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Monsivaiz v. Los Angeles County Civil Service Commission

California Court of Appeals, Second District, Eighth Division

April 28, 2015

PETER MONSIVAIZ, Plaintiff and Appellant,

[As modified Apr. 30 and May 12, 2015.]

APPEAL from an order of the Superior Court of Los Angeles County No. BS136555 Luis A. Lavin, Judge.

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Law Office of Esteban Lizardo and Esteban Lizardo for Plaintiff and Appellant.

McMillion & Hirtensteiner, Janine McMillion and Sylvia Havens for Real Party in Interest and Respondent.

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The sole question presented is whether the death of plaintiff and appellant Peter Monsivaiz during the pendency of the underlying writ proceeding divested defendant and real party in interest Civil Service Commission of the County of Los Angeles (Commission) of jurisdiction, thereby mandating a dismissal of plaintiff’s writ proceeding. We conclude that it did, and therefore affirm the court’s order dismissing the writ proceeding with prejudice.


We summarize only those facts germane to the narrow issue presented, and those facts are undisputed by the parties.

Plaintiff was employed as an agricultural inspector aid by real party in interest and respondent County of Los Angeles Department of Agricultural Commissioner/Weights and Measures (County). Plaintiff was terminated from his position on February 18, 2010. Plaintiff appealed his discharge to the Commission.

Following a hearing that took place over a period of days, the hearing officer issued his decision recommending that plaintiff’s discharge be upheld. On December 14, 2011, the Commission issued its final order and decision adopting the hearing officer’s recommendation and sustaining real party in interest’s discharge of plaintiff.

On March 13, 2012, plaintiff filed a petition for writ of mandate pursuant to Code of Civil Procedure sections 1094.5 and 1094.6 contesting the Commission’s final order and decision. Plaintiff’s writ petition sought an order from the superior court directing the Commission to set aside its decision, to reinstate plaintiff to his former position as an agricultural inspector aid, and to award plaintiff backpay.

On January 16, 2013, plaintiff died while the writ proceeding was still pending. Plaintiff’s widow, Corina Monsivaiz, filed a motion pursuant to Code of Civil Procedure section 377.31 for an order deeming her plaintiff’s legal successor in interest and allowing her to maintain the writ proceeding through to completion. The County appeared as real party in interest to oppose the motion, arguing the writ proceeding abated and did not survive the death of plaintiff and that the proceeding had to be dismissed for lack of jurisdiction. The County did not dispute that plaintiff’s widow was the proper successor in interest, only that there was no surviving action for her to maintain on behalf of her deceased husband.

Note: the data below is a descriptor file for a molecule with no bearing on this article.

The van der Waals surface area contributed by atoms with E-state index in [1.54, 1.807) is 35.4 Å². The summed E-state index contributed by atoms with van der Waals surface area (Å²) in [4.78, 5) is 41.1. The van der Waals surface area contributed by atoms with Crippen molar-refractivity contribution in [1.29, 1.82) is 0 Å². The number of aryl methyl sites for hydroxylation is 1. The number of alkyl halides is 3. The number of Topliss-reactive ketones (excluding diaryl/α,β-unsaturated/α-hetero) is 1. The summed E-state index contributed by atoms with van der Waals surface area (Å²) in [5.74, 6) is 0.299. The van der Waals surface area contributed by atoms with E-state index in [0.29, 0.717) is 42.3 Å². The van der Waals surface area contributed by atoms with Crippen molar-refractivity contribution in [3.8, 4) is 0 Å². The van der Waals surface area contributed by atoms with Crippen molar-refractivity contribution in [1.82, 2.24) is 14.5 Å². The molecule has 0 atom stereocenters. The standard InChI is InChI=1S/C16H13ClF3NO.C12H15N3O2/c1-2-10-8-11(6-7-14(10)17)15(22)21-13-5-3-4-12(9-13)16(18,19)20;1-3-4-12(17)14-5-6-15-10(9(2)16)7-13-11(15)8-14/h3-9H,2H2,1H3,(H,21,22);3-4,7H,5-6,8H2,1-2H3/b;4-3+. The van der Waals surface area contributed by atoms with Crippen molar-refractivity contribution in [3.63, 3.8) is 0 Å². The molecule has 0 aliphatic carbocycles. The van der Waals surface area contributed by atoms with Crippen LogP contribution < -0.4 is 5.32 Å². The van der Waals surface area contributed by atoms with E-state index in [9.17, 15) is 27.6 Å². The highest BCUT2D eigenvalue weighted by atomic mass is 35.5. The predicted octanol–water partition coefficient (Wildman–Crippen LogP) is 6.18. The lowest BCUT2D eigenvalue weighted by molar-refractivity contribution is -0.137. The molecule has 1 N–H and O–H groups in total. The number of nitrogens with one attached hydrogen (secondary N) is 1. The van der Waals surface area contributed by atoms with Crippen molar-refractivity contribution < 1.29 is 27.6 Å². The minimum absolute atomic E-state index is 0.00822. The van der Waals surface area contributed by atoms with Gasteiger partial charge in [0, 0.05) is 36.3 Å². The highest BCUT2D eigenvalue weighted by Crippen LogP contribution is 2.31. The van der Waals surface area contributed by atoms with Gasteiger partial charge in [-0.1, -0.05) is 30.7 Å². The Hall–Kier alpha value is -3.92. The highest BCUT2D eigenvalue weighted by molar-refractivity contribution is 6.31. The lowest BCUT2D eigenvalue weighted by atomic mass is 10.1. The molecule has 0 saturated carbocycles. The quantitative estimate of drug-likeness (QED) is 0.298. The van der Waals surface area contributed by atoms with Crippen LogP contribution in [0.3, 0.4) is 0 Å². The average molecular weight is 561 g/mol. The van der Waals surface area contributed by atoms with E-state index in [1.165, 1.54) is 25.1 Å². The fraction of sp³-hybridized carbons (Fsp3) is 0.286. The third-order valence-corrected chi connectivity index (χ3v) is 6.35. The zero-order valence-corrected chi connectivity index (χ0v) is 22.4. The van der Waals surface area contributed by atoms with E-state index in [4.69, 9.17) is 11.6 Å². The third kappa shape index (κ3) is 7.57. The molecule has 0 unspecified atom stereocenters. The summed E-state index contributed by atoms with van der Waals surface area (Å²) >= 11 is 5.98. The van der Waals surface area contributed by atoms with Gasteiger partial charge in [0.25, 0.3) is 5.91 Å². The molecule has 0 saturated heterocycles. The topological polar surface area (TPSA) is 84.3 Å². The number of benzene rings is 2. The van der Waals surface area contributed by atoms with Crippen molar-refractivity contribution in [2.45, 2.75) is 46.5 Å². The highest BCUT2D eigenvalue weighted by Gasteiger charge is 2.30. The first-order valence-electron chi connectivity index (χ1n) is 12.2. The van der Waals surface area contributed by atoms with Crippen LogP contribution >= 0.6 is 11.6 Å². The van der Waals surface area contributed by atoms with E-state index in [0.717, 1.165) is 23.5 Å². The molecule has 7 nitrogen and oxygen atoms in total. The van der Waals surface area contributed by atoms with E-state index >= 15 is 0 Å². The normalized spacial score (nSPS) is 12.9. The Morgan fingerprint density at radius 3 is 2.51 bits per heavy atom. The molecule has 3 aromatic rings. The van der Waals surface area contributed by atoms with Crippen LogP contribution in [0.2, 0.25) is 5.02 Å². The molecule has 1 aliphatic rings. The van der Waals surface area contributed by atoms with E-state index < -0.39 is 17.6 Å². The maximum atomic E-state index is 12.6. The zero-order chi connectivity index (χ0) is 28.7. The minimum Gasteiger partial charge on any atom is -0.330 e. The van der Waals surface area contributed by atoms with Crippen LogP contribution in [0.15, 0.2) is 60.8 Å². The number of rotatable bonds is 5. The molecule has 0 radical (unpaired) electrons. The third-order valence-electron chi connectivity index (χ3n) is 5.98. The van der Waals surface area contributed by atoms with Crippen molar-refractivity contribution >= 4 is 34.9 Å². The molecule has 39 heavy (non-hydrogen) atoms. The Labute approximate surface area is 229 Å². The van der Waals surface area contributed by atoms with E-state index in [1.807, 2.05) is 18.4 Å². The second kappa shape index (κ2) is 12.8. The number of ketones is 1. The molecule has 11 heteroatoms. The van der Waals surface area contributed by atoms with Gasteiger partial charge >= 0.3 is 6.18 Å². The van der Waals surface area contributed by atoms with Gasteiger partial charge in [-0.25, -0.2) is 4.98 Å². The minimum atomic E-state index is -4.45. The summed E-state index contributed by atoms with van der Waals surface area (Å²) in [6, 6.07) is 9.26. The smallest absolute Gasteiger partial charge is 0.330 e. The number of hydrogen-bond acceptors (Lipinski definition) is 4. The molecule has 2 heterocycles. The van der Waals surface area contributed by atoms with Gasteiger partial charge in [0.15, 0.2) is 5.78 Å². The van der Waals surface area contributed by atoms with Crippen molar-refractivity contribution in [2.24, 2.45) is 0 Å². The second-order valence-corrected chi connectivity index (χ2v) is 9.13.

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On November 26, 2013, the court denied plaintiff’s widow’s motion on the grounds the Commission, in light of plaintiff’s death, lacked jurisdiction to enforce any order the superior court could issue in the writ proceeding. The court found there was no action with which plaintiff’s widow could proceed as successor in interest to plaintiff. The court therefore set an order to show cause regarding dismissal. Plaintiff’s widow submitted written opposition arguing the same contentions raised in this appeal, in essence urging that the Commission retains jurisdiction to resolve other issues related to plaintiff’s termination and therefore the writ proceeding should continue.

On December 31, 2013, the court issued its written order dismissing plaintiff’s writ proceeding with prejudice on the grounds plaintiff was deceased and “the court lack[ed] any jurisdiction to continue.”

This appeal, filed on behalf of plaintiff and plaintiff’s widow as the proposed successor in interest, followed.


The crux of this appeal concerns the jurisdiction of the Commission and its impact on the viability of plaintiff’s writ proceeding following his death. In concluding that the Commission was divested of jurisdiction upon plaintiff’s death, the trial court relied in large part on two cases cited in opposition to plaintiff’s widow’s motion to maintain the writ proceeding as plaintiff’s successor in interest: Zuniga v. Los Angeles County Civil Service Commission (2006) 137 Cal.App.4th 1255 [40 Cal.Rptr.3d 863] (Zuniga) and County of Los Angeles Department of Health Services v. Civil Service Com. of County of Los Angeles (2009) 180 Cal.App.4th 391 [102 Cal.Rptr.3d 684] (Latham).

In Zuniga, a deputy sheriff with the Los Angeles County Sheriff’s Department was suspended from his position after several criminal charges were filed against him. (Zuniga, supra, 137 Cal.App.4th at p. 1257.) The deputy requested a hearing before the Commission, but before the hearing was held, the deputy voluntarily retired from service. (Ibid.) Thereafter, the hearing was held and the Commission sustained the deputy’s suspension without pay. (Id. at p. 1258.) In a writ of mandate filed in the superior court, the deputy challenged the Commission’s decision. The court denied the deputy’s petition and the reviewing court affirmed the denial, concluding the Commission did not have jurisdiction to consider a former employee’s claim for what had become, in light of the voluntary retirement, just a claim for back wages. (Id. at pp. 1259-1260.)

Three years later in Latham, the court considered the denial of another county employee’s writ petition. There, a nurse employed by the County of

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Los Angeles Department of Health Services appealed both a suspension and her ultimate discharge to the Commission. (Latham, supra, 180 Cal.App.4th at pp. 394-395.) While her civil service appeal was pending, the nurse voluntarily retired. (Id. at p. 395.) Following Zuniga, the reviewing court affirmed the denial of her writ petition, explaining that “where an employee retires during the pendency of a civil service appeal, her future status as an employee by definition is no longer at issue. The then pending appeal becomes a ‘wage claim brought by a former civil servant, ’ and under Zuniga the Commission has no jurisdiction over such a wage claim because neither the charter nor Civil Service Rules vest such jurisdiction. (Zuniga, supra, 137 Cal.App.4th at p. 1259.) In short, the Commission has authority to address only matters involving a member of the civil service, and a person who has retired is no longer a member of the civil service.” (Latham, supra, at p. 401.)